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Discussion Starter · #1 ·
Hi.
Finished the air box mod and the info and data will be on the web site.
Please give me a few days as I am a little behind.
Just a note. The Ducati S4 I tested (who's data is on the site DID have a slightly modified airbox).
I just did not see it.
So. The maps on the site should say. S4R , Arrow EX + PC + Air box modified from stock
The S3 was Wolf slip ons , Mapped with tune Boy.
Let's just say it took more mapping (The Air Box mod)than I thought. But it was worth it.
promise it will be up shortly.


Andy
 

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Andy,
I have a couple of questions.
1 - Are you positive that the airbox mod was the reason for the increase in power, and not the timing change?
2 - When you first ran the modified airbox on the dyno (before mapping changes), did you see a change in the CO and the NOx?

The reason I ask is that the second graph on you site shows a gain at 4000 rpm. This is not from the airbox flow. The stock "snorkles" flow more than enough air at 4000 rpm compared to what the engine wants. The gain at 4000 rpm looks more like a result of additional timing advance and improved mapping.

I could easily be wrong.

-Wayne
 
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Discussion Starter · #5 ·
I did not get a chance to put all the necessary infomation. I put that final graph on there because most would want to see a nice graph they can relate to. Testing was only done a 7,8,9 and 9200 rpms.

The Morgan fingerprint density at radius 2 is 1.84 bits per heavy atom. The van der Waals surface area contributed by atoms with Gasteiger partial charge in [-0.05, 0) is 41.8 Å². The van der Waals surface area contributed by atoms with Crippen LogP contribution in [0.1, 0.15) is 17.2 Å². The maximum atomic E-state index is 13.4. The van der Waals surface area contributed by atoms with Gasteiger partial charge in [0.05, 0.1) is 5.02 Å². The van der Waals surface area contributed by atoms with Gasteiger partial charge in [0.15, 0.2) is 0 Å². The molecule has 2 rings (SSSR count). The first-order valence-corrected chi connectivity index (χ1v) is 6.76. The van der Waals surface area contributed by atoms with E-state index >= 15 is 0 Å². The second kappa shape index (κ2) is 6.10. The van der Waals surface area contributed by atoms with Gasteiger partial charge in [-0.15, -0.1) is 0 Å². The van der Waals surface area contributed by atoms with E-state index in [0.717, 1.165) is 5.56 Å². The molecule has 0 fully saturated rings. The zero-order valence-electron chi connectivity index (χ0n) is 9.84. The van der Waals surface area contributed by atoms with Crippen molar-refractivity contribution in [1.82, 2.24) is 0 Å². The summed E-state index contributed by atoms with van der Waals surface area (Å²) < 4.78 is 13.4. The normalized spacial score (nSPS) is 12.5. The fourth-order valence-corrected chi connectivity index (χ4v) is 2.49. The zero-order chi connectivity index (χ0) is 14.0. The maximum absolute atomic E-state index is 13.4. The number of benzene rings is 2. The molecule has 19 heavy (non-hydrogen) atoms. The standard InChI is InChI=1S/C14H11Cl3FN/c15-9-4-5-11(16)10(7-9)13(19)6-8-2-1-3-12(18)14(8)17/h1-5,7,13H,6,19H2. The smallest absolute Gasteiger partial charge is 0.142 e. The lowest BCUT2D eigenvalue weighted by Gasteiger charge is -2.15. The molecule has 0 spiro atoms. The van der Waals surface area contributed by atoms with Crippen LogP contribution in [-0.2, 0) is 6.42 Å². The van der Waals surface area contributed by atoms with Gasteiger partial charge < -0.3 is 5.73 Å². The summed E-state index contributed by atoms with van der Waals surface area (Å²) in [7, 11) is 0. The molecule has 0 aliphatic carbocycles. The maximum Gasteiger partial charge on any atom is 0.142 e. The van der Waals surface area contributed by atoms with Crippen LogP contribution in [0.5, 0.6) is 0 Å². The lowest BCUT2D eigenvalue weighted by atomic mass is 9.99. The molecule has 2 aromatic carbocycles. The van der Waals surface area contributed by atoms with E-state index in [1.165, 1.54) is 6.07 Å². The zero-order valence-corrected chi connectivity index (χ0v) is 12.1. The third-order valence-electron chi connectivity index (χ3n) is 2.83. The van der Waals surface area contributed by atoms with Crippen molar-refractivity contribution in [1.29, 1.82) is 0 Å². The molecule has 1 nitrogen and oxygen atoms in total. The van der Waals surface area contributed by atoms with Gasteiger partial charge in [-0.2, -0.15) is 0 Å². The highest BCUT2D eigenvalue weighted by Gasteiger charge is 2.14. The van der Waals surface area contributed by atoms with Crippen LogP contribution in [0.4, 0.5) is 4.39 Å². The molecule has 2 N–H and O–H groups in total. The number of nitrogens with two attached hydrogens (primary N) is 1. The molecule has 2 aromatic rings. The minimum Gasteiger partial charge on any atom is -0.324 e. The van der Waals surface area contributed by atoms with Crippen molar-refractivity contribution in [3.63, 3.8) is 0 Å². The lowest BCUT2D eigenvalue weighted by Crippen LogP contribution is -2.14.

With the hole in the box the bike leaned out further as expected.And responded to an increase in injector duration, up went the power as you see from 7k up.
Since I had a result I wanted, 2.5 or so Hp. I continued to work on the 100% throttle map all the way from 4 k up.
Ignition modifications were only at 2 of these load points.
I hope I have answered your concerns. In short. I gained 2 to 3 hp. from 7k to 9.2k .
Power went up immediately with fuel modifications. They improved very slightly with ignition timing.
Just for your information. although the intakes are big enough to supply enough air for the engine at lower rpms, I believe this not to be true at full load at certain rpms, maybe a 4k maybe not at 6k. now with the throttle at 20% open the intakes are big enough at any rpm.
I believe there is a more important phenomenon. I believe the airbox now has the ability to replenish itself with fresh air faster. The snorkels point somewhat down to the engine. Pulling less air from just above the hot engine. The large hole. Although above the engine and behind the frame. (with our air intake fan blowing air past the front of the bike, Like you riding down the road) ((please don't confuse this with "ram air")) Can fill the airbox with a cooler cleaner air supply faster.
 

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http://www.metricmotorcycles.com/SpeedTriple.asp



I'm not convinced. I would rather have seen a full a/f corrected tune without the airbox mod contrasted to afterwards, with airbox mod and and a new full a/f corrected tune. It seems to me that too many mods were made to be sure just exactly what caused the increase.

I expect that Devi may be right: all the gains came from the ignition and a/f changes, and it's possible that even more could have been extracted without the hole in the box.

I'm always leery when someone states "We do this to all our bikes" when it's clear that not all bikes respond well to any specific modification.

Just my opinion you understand. Been wrong before. Today even.
 

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I have also turned the snorkels down away from the sai solenoid. Effect unknown. I am not very conserned about the hot air coming from the engine. There is such a hurricane of ambient air at speed that any insulation has very little effect.